Johnson deserves high praise despite bland persona
Demetrious Johnson poses on the scale during weigh-ins for UFC 186 at Metropolis Friday in Montreal. (Jean-Yves Ahern/USA TODAY Sports)
Demetrious Johnson may not sell as many pay-per-views as other UFC champions.
His flyweight title defences might not generate the same buzz as a Conor McGregor fight or sell out arenas like a Jon Jones slugfest.
That’s probably something that worries the folks at the UFC, whose job it is to generate revenue, but it’s not entirely clear why it’s a topic of conversation among both media and fight fans.
The guy produces in the octagon — that should be the end of the story.
It’s not, though, and Johnson has come under fire in certain circles for not talking trash or doing more to drum up interest in the cards he headlines.
“I think people are just looking for content and drama,” said Johnson, who’ll be defending his belt for the sixth time when he takes on Japanese stud Kyoji Horiguchi in the main event at UFC 186 Saturday night. “I just answer questions, that’s it.”
Johnson’s in-octagon pedigree isn’t up for debate. He’s regularly called one of the best pound-for-pound fighters in the world and has used his lightning-quick speed to beat nearly every challenger at the top of the flyweight division.
For one reason or another, though, his dominance doesn’t seem to have resonated with fight fans. The UFC 174 card Johnson headlined in Vancouver last year drew the least pay-per-view buys of any of the organization’s 2014 events, while this Saturday night’s event in Montreal is rumoured to be plagued by slow ticket sales.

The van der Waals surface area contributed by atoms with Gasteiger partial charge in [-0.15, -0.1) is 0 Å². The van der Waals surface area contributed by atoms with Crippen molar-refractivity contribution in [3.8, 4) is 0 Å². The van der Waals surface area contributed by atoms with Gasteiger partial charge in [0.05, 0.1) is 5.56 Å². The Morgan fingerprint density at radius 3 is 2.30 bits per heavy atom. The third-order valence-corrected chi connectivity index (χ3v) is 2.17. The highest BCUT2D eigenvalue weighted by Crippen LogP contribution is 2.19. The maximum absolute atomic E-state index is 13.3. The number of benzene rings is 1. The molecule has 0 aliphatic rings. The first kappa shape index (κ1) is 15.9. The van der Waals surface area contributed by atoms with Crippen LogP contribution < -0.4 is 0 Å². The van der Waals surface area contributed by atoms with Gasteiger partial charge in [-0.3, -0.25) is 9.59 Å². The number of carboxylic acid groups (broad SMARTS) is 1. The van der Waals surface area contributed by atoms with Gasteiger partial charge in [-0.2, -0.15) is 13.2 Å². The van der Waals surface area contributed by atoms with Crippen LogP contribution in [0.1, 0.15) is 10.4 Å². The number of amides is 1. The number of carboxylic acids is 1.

It’s not fair to lay that at Johnson’s feet, especially since he only became the Montreal headliner when TJ Dillashaw’s title defence against Renan Barao was pulled off the card when the bantamweight champ got hurt. Canadian star Rory MacDonald’s fight with Hector Lombard was also removed from the card, leaving Johnson to take the heat — from some in the media, at least — for sluggish sales.
It’s not an opinion that’s shared by Johnson’s fellow fighters.
“The main event with DJ, he’s a super talented guy and people don’t give him enough credit for it,” said Canadian Chad Laprise. “In my opinion he’s one of the best pound-for-pound fighters in the world.
“I don’t know what it is, he doesn’t talk any trash and he lets his skills do the work for him, so I’m definitely a really big DJ fan.”
BISPING TAKING SHOTS
The fighters who’ve been assembled at UFC 186 have generally been pretty respectful of one another throughout fight week, with one notable exception.
Michael Bisping seems to have taken it upon himself to spice things up. The Englishman has twice stood face to face with his opponent on Saturday night, CB Dollaway, and has unleashed a barrage of insults both times.
It doesn’t seem to be bothering Dollaway too much, though, as the American mostly just laughed it off both times.
“I’ve never had any issues with him, but now that we’re fighting there’s going to be some tensions or whatever,” Dollaway said. “Whatever he’s gotta do to get ready ... I know I’m ready, I don’t need any extra motivation.”
By Bisping standards, the trash talk has been relatively tame, but the crowd at Friday’s weigh-in ate it up.
Other targets include Vitor Belfort, Chael Sonnen and Wanderlei Silva. The three fighters each beat Bisping in the past and have each admitted to using testosterone replacement therapy, the controversial procedure that’s since been banned by the Nevada State Athletic Commission and UFC.
“Those cheating scumbags, they’re all cowards,” Bisping said. “Every one of them that took any type of steroid or performance enhancing drugs, they’re cowards.
“They can lie to the media all they want, but when they’re alone at night in their bed with their own thoughts, they know that they’re f---ing p-----s.”